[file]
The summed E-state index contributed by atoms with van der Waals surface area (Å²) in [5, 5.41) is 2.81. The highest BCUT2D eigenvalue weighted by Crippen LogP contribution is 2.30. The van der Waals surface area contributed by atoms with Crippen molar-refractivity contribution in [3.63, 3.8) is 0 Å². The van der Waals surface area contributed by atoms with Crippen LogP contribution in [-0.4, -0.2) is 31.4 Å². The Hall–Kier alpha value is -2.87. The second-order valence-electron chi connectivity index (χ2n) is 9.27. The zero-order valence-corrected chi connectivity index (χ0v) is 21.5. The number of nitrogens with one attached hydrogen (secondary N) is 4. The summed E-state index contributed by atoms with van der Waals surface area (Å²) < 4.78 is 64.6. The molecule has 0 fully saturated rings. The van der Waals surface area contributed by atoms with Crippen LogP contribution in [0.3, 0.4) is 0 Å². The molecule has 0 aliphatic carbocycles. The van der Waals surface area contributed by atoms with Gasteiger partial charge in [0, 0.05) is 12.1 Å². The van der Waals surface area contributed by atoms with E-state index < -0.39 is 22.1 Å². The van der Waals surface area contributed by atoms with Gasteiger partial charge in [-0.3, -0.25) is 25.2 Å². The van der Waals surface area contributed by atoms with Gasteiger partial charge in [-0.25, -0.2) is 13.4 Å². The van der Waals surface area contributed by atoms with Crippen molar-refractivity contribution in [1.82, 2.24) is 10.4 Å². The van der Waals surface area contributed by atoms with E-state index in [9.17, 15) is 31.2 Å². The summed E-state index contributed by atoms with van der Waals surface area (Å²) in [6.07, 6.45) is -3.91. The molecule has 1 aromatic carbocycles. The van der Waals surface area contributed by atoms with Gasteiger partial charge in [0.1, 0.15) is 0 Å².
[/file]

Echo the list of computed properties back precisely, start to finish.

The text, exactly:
The summed E-state index contributed by atoms with van der Waals surface area (Å²) in [5, 5.41) is 2.81. The highest BCUT2D eigenvalue weighted by Crippen LogP contribution is 2.30. The van der Waals surface area contributed by atoms with Crippen molar-refractivity contribution in [3.63, 3.8) is 0 Å². The van der Waals surface area contributed by atoms with Crippen LogP contribution in [-0.4, -0.2) is 31.4 Å². The Hall–Kier alpha value is -2.87. The second-order valence-electron chi connectivity index (χ2n) is 9.27. The zero-order valence-corrected chi connectivity index (χ0v) is 21.5. The number of nitrogens with one attached hydrogen (secondary N) is 4. The summed E-state index contributed by atoms with van der Waals surface area (Å²) < 4.78 is 64.6. The molecule has 0 fully saturated rings. The van der Waals surface area contributed by atoms with Crippen LogP contribution in [0.3, 0.4) is 0 Å². The molecule has 0 aliphatic carbocycles. The van der Waals surface area contributed by atoms with Gasteiger partial charge in [0, 0.05) is 12.1 Å². The van der Waals surface area contributed by atoms with E-state index < -0.39 is 22.1 Å². The van der Waals surface area contributed by atoms with Gasteiger partial charge in [-0.3, -0.25) is 25.2 Å². The van der Waals surface area contributed by atoms with Gasteiger partial charge in [-0.25, -0.2) is 13.4 Å². The van der Waals surface area contributed by atoms with Crippen molar-refractivity contribution in [1.82, 2.24) is 10.4 Å². The van der Waals surface area contributed by atoms with E-state index in [9.17, 15) is 31.2 Å². The summed E-state index contributed by atoms with van der Waals surface area (Å²) in [6.07, 6.45) is -3.91. The molecule has 1 aromatic carbocycles. The van der Waals surface area contributed by atoms with Gasteiger partial charge in [0.1, 0.15) is 0 Å².